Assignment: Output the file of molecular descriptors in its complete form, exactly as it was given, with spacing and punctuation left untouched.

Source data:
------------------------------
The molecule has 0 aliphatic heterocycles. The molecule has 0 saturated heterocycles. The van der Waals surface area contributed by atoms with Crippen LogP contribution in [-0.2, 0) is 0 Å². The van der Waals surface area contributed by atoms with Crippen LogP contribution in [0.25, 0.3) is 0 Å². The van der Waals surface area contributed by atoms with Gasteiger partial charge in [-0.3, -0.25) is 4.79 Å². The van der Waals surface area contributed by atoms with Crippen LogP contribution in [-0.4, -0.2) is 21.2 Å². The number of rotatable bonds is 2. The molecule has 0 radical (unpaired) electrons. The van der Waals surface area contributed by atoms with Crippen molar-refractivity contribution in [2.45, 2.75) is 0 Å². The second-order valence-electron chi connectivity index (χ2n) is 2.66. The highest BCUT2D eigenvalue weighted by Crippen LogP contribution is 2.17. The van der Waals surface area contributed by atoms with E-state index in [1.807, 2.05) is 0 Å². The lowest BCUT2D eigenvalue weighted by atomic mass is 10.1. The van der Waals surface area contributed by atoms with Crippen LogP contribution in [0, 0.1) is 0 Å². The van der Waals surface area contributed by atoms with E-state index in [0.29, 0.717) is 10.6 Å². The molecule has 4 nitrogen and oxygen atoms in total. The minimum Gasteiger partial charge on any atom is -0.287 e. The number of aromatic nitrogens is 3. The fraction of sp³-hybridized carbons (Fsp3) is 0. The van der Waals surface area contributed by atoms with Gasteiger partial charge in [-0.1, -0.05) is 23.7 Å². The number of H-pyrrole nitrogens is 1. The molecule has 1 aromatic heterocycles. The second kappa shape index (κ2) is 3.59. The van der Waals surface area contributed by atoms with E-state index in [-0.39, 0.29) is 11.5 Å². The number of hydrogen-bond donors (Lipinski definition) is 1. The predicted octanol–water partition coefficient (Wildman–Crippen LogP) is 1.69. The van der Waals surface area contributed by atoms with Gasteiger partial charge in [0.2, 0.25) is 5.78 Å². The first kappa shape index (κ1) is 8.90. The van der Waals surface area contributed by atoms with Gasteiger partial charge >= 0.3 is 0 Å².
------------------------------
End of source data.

The molecule has 0 aliphatic heterocycles. The molecule has 0 saturated heterocycles. The van der Waals surface area contributed by atoms with Crippen LogP contribution in [-0.2, 0) is 0 Å². The van der Waals surface area contributed by atoms with Crippen LogP contribution in [0.25, 0.3) is 0 Å². The van der Waals surface area contributed by atoms with Gasteiger partial charge in [-0.3, -0.25) is 4.79 Å². The van der Waals surface area contributed by atoms with Crippen LogP contribution in [-0.4, -0.2) is 21.2 Å². The number of rotatable bonds is 2. The molecule has 0 radical (unpaired) electrons. The van der Waals surface area contributed by atoms with Crippen molar-refractivity contribution in [2.45, 2.75) is 0 Å². The second-order valence-electron chi connectivity index (χ2n) is 2.66. The highest BCUT2D eigenvalue weighted by Crippen LogP contribution is 2.17. The van der Waals surface area contributed by atoms with E-state index in [1.807, 2.05) is 0 Å². The lowest BCUT2D eigenvalue weighted by atomic mass is 10.1. The van der Waals surface area contributed by atoms with Crippen LogP contribution in [0, 0.1) is 0 Å². The van der Waals surface area contributed by atoms with E-state index in [0.29, 0.717) is 10.6 Å². The molecule has 4 nitrogen and oxygen atoms in total. The minimum Gasteiger partial charge on any atom is -0.287 e. The number of aromatic nitrogens is 3. The fraction of sp³-hybridized carbons (Fsp3) is 0. The van der Waals surface area contributed by atoms with Gasteiger partial charge in [-0.1, -0.05) is 23.7 Å². The number of H-pyrrole nitrogens is 1. The molecule has 1 aromatic heterocycles. The second kappa shape index (κ2) is 3.59. The van der Waals surface area contributed by atoms with E-state index in [-0.39, 0.29) is 11.5 Å². The number of hydrogen-bond donors (Lipinski definition) is 1. The predicted octanol–water partition coefficient (Wildman–Crippen LogP) is 1.69. The van der Waals surface area contributed by atoms with Gasteiger partial charge in [0.2, 0.25) is 5.78 Å². The first kappa shape index (κ1) is 8.90. The van der Waals surface area contributed by atoms with Gasteiger partial charge >= 0.3 is 0 Å².